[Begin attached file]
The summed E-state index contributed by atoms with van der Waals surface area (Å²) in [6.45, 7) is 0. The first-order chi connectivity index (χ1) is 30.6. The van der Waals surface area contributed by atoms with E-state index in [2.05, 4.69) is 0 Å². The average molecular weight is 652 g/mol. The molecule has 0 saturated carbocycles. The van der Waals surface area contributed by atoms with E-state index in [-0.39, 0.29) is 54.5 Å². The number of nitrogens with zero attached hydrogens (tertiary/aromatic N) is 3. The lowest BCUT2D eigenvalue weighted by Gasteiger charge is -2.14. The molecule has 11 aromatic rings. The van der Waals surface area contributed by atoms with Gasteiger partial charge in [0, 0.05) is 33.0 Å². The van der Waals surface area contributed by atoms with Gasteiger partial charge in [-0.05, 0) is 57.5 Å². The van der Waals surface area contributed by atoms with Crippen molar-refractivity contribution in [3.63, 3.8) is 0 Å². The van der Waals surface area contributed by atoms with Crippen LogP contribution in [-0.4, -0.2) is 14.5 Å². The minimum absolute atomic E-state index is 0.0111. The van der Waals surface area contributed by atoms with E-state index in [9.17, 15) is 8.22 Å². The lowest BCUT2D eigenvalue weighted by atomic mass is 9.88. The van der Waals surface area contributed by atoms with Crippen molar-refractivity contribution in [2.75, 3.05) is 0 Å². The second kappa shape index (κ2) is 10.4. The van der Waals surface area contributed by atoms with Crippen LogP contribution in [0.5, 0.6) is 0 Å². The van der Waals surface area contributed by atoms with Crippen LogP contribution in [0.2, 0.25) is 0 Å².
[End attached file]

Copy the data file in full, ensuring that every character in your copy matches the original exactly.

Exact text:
The summed E-state index contributed by atoms with van der Waals surface area (Å²) in [6.45, 7) is 0. The first-order chi connectivity index (χ1) is 30.6. The van der Waals surface area contributed by atoms with E-state index in [2.05, 4.69) is 0 Å². The average molecular weight is 652 g/mol. The molecule has 0 saturated carbocycles. The van der Waals surface area contributed by atoms with E-state index in [-0.39, 0.29) is 54.5 Å². The number of nitrogens with zero attached hydrogens (tertiary/aromatic N) is 3. The lowest BCUT2D eigenvalue weighted by Gasteiger charge is -2.14. The molecule has 11 aromatic rings. The van der Waals surface area contributed by atoms with Gasteiger partial charge in [0, 0.05) is 33.0 Å². The van der Waals surface area contributed by atoms with Gasteiger partial charge in [-0.05, 0) is 57.5 Å². The van der Waals surface area contributed by atoms with Crippen molar-refractivity contribution in [3.63, 3.8) is 0 Å². The van der Waals surface area contributed by atoms with Crippen LogP contribution in [-0.4, -0.2) is 14.5 Å². The minimum absolute atomic E-state index is 0.0111. The van der Waals surface area contributed by atoms with E-state index in [9.17, 15) is 8.22 Å². The lowest BCUT2D eigenvalue weighted by atomic mass is 9.88. The van der Waals surface area contributed by atoms with Crippen molar-refractivity contribution in [2.75, 3.05) is 0 Å². The second kappa shape index (κ2) is 10.4. The van der Waals surface area contributed by atoms with Crippen LogP contribution in [0.5, 0.6) is 0 Å². The van der Waals surface area contributed by atoms with Crippen LogP contribution in [0.2, 0.25) is 0 Å².